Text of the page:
The folk music I saw last year was a bit more blue grass and string-oriented than perhaps what some think of when they hear the term “folk music.” Some might consider it to be a bit more “pop” such as the music associated with artists like Bob Dylan and Joan Baez, for example. Are there different types of what is considered “folk” music?

Folk music is a very wide, expansive genre. With [advent of] Bob Dylan {and his success], seemingly anyone who wrote their own songs was considered folk music. in my mind, folk is the more traditionalist, old-time string and blues as well as some wonderful and talented singer-songwriters. The festival will have something for everybody – a wide range of what people think of as folk music and think of as Washington Square Park. We’ll also have some venerable performers with a history in Washington Square Park including Tracy Schwarz and Ginny Hawker. Schwarz played in WSP with the New Lost City Ramblers in the ’50s and ’60s. John Cohen, also of the New Lost City Ramblers, has a history at the park as does Randy Byrnes who played in the park in the ’60s and ’70s. The festival will feature those with a history of performance associated with the park as well as young talent from the city.

You have a lot of different sponsors for the festival, including Mario Batali. How did that come about?

Becky [Rebecca Ferguson] took care of that from her connections from Washington Square Park. Of course, Matt Umanov from Matt Umanov Guitars was the one who first recommended me to do the festival [last year]. Also, the Washington Square Hotel and Mario Batali Foundation. It’s super nice of them to kick in like that. I heard that Mario Batlai lives in the area of the park and is super into music. I started buying his pasta sauce.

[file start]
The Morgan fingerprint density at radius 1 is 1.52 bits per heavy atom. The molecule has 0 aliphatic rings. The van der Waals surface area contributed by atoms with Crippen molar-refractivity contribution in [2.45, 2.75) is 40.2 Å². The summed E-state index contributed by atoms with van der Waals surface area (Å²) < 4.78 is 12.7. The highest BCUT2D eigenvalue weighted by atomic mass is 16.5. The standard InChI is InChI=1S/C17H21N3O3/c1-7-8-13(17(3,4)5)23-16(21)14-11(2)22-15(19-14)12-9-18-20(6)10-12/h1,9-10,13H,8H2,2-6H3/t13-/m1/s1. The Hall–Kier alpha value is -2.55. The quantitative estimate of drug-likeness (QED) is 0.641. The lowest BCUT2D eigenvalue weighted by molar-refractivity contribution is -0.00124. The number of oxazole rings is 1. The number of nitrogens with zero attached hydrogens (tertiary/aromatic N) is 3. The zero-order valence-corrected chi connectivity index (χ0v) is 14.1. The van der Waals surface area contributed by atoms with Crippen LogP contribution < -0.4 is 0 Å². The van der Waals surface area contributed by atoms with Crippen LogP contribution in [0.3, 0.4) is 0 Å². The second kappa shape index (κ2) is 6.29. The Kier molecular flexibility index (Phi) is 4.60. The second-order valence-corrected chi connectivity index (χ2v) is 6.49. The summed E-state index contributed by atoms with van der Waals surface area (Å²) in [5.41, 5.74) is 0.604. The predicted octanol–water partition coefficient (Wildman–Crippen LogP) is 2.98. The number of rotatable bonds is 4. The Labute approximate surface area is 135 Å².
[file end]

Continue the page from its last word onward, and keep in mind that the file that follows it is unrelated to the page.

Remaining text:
I didn’t know he had a pasta sauce. Where do you buy it?

I buy it at Fairway. (laughs) I think he stopped by one day last year. (segues)

I also was contacted by Occupy Wall Street as there’s going to be an Occupy Wall Street Action at the same time on Saturday. We’re trying to give each other space.

* * *

Stop by Saturday, September 15th * 2-8 p.m. and Sunday, September 16th * 1- 8 p.m. It’s free!

There is further description of the Festival at the Parks Department web site and a breakdown of the performances at the Festival’s site.

This Blog on last year’s festival!

Four Gals by the Fountain


The three ladies together are admiring the Arch I believe (correction: one is texting or looking up directions on her cell phone); the lone gal leaning against the (plume-deprived) fountain is perhaps reading a book.